Legislators stripped most of the powers from the lieutenant governor many years ago, but Forest is on various state boards and clearly has bigger ambitions. He won the lieutenant governor’s race in 2012 by only 7,000 votes — Gov. Pat McCrory won by more than 500,000 — so compiling a war chest for 2016 from many of the state's best-known developers and business executives makes sense.
Forest, 47, has an architecture degree from UNC Charlotte and was a senior partner at Charlotte-based Little Diversified Architectural Consulting. His mother, Sue Myrick, spent 18 years in Congress representing the Charlotte area before retiring in 2013.
Up Front: Turning a page
I started work here two days before Christmas 1985 — which happened to be my son’s 16th birthday — but my first Up Front column didn’t appear until the May 1987 issue, after I became editor. This will be my last. Ben — now 45 and the magazine’s publisher — and I are selling the business. He’ll run it for the new owners; I’m retiring.
It’s time. I turn 66 this spring, and nearly three decades in a job should be enough for anyone. Plus, this puts Business North Carolina in good hands — and not just because they’re the kind that can slide into deeper pockets than the narrow one binding my billfold to my butt. The buyer is Old North State Magazines LLC, formed by the five men who own The Pilot LLC, which publishes the newspaper in Southern Pines and local magazines there and in Greensboro and Wilmington. Three are members of the family that owned the Raleigh News & Observer for 101 years — and this magazine for 13 of those. Talk about meet the new boss, same as the old boss: This, in effect, makes the third time that Frank Daniels Jr., the group’s majority investor, has bought BNC.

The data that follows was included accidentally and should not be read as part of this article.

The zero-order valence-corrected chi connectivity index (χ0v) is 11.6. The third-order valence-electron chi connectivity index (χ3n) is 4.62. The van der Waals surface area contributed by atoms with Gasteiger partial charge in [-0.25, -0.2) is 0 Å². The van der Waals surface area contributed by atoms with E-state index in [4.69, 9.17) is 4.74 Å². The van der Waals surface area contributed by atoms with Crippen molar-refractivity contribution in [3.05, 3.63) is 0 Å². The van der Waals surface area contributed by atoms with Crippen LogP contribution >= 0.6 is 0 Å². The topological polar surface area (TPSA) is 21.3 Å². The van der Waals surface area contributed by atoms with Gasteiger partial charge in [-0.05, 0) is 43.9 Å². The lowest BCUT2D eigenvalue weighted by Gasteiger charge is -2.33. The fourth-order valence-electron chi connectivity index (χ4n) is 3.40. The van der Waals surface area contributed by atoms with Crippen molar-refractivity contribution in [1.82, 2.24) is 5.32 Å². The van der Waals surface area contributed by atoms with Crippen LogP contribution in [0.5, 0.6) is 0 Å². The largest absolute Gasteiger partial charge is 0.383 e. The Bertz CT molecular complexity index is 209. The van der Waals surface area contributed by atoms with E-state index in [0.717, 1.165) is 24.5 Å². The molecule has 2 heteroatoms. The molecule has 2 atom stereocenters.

He was president of The News and Observer Publishing Co. when it acquired the 4-year-old magazine just weeks before I arrived. And not only did he back me when I bought it in 1998, but the wherewithal came from shares in the parent company I got before it was sold to the McClatchy chain three years earlier. He stuck with us until 2006, when we bought out him and another minority partner — retired McClatchy Chairman and CEO Erwin Potts.
Every one of Frank Jr.’s partners also has ties to the magazine. His son, Frank III, was publisher from 1987 to ’89, when he returned to Raleigh and that title was added to mine. Nephew David Woronoff — now publisher of The Pilot — worked here from 1991 to ’96 in several roles, including special projects manager. Jack Andrews was the N&O’s vice president for subsidiaries when we were one. Lee Dirks brokered the sale of the company, including the magazine, to McClatchy.